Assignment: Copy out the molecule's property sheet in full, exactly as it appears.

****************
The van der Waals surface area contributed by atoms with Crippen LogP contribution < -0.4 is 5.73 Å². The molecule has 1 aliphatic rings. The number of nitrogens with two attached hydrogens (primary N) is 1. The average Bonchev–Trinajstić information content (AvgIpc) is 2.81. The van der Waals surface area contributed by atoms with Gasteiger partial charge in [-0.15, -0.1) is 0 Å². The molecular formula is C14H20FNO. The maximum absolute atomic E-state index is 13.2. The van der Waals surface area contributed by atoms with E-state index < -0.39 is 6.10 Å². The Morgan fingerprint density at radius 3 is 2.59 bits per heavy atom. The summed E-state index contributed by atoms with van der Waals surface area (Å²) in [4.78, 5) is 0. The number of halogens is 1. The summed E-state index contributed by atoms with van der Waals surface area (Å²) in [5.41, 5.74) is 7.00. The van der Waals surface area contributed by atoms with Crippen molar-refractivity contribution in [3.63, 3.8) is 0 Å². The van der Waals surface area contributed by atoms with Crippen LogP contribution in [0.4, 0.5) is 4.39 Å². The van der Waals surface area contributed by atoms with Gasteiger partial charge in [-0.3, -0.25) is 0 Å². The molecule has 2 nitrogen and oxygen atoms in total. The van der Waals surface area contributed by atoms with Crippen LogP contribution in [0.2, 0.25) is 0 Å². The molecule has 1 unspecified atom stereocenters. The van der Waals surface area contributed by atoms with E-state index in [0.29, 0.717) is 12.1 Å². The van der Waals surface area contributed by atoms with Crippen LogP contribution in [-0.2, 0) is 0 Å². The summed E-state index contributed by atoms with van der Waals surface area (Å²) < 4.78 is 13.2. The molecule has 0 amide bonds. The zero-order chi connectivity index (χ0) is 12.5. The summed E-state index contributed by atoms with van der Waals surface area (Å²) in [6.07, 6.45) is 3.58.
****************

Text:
The van der Waals surface area contributed by atoms with Crippen LogP contribution < -0.4 is 5.73 Å². The molecule has 1 aliphatic rings. The number of nitrogens with two attached hydrogens (primary N) is 1. The average Bonchev–Trinajstić information content (AvgIpc) is 2.81. The van der Waals surface area contributed by atoms with Gasteiger partial charge in [-0.15, -0.1) is 0 Å². The molecular formula is C14H20FNO. The maximum absolute atomic E-state index is 13.2. The van der Waals surface area contributed by atoms with E-state index < -0.39 is 6.10 Å². The Morgan fingerprint density at radius 3 is 2.59 bits per heavy atom. The summed E-state index contributed by atoms with van der Waals surface area (Å²) in [4.78, 5) is 0. The number of halogens is 1. The summed E-state index contributed by atoms with van der Waals surface area (Å²) in [5.41, 5.74) is 7.00. The van der Waals surface area contributed by atoms with Crippen molar-refractivity contribution in [3.63, 3.8) is 0 Å². The van der Waals surface area contributed by atoms with Crippen LogP contribution in [0.4, 0.5) is 4.39 Å². The van der Waals surface area contributed by atoms with Gasteiger partial charge in [-0.3, -0.25) is 0 Å². The molecule has 2 nitrogen and oxygen atoms in total. The van der Waals surface area contributed by atoms with Crippen LogP contribution in [0.2, 0.25) is 0 Å². The molecule has 1 unspecified atom stereocenters. The van der Waals surface area contributed by atoms with E-state index in [0.29, 0.717) is 12.1 Å². The van der Waals surface area contributed by atoms with Crippen LogP contribution in [-0.2, 0) is 0 Å². The summed E-state index contributed by atoms with van der Waals surface area (Å²) < 4.78 is 13.2. The molecule has 0 amide bonds. The zero-order chi connectivity index (χ0) is 12.5. The summed E-state index contributed by atoms with van der Waals surface area (Å²) in [6.07, 6.45) is 3.58.